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Greece Moves to Ban Neo-Nazi Party From Polls

Greek lawmakers are set to vote on urgent legislation introduced by the government in Athens to ban neo-Nazi parties from competing in upcoming national elections in May. The move comes after an imprisoned neo-Nazi set up – from behind bars – a political party that is gaining popular support ahead of the polls.

Greek Justice Minister Makis Voridis submitted the legislation to parliament, billing it as unprecedented and part of the government’s drive to protect democracy in the birthplace of democracy.

With this bill, he said, it is the first time in history that Greek members of parliament are asking the entire bench of the Supreme Court to weigh the credentials of a party and its members to compete in elections.

The move comes just weeks after Greek lawmakers voted to ban Ilias Kasidiaris, a leading member of the now defunct Golden Dawn party, from competing in the May 21 polls.

Kasidiaris is among 60 neo-Nazi members and politicians serving stiff sentences for targeting migrants, homosexuals, and left-wing political activists at the height of Golden Dawn’s activities from 2012 to 2019.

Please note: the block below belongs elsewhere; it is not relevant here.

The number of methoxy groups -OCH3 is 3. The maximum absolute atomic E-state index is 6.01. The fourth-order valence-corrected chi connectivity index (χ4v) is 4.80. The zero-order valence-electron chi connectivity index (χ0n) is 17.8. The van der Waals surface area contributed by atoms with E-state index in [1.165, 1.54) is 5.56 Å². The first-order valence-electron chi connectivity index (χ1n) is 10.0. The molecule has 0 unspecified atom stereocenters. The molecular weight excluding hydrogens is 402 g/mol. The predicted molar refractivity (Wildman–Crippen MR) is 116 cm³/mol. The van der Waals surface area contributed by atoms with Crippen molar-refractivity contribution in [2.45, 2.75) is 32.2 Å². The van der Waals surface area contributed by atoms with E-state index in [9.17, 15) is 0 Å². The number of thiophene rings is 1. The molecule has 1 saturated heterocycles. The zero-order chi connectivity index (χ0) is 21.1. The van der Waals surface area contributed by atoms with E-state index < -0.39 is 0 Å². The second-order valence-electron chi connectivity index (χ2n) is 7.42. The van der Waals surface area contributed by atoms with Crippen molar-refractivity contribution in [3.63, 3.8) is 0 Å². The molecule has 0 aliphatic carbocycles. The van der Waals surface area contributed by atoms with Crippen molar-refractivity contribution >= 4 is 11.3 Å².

His imprisonment has not stopped him from being vocal. From prison, he has set up a political party called The Greeks – and a YouTube channel with over 120,000 followers.

Despite efforts by lawmakers and the ruling conservative party to ban him from running in the May polls, Kasidiaris has in recent days stepped down, naming instead a former Supreme Court prosecutor with a clean criminal record to lead the party in the upcoming elections.

With disaffection growing among Greeks for the country’s ruling conservatives and mainstream political parties, polls show Kasidiaris’ party has substantial voter support – about 3 percent – enough to win entry to the Greek parliament.

For ruling conservatives facing plummeting polls, Kasidiari’s party poses a serious threat to their re-election.

But Monday’s bid by the government to introduce stiffer legislation has sparked a heated national debate. The main leftist Syriza party has said it will abstain from Tuesday’s final vote and legal experts highlight fears of a brewing backlash they say will only galvanize the support of Kasidiari’s far-right party.

According to Costas Botopoulos, a professor of constitutional law in Athens, safeguarding democracy means safeguarding the spirit of the constitution. Here, the letter of the law is clear, he said. It does not forbid parties to compete on grounds of the ideology they uphold, but rather the members that make them up and whether they have criminal records.

The Greek party has vowed to contest any attempt to silence it.

Source : VOA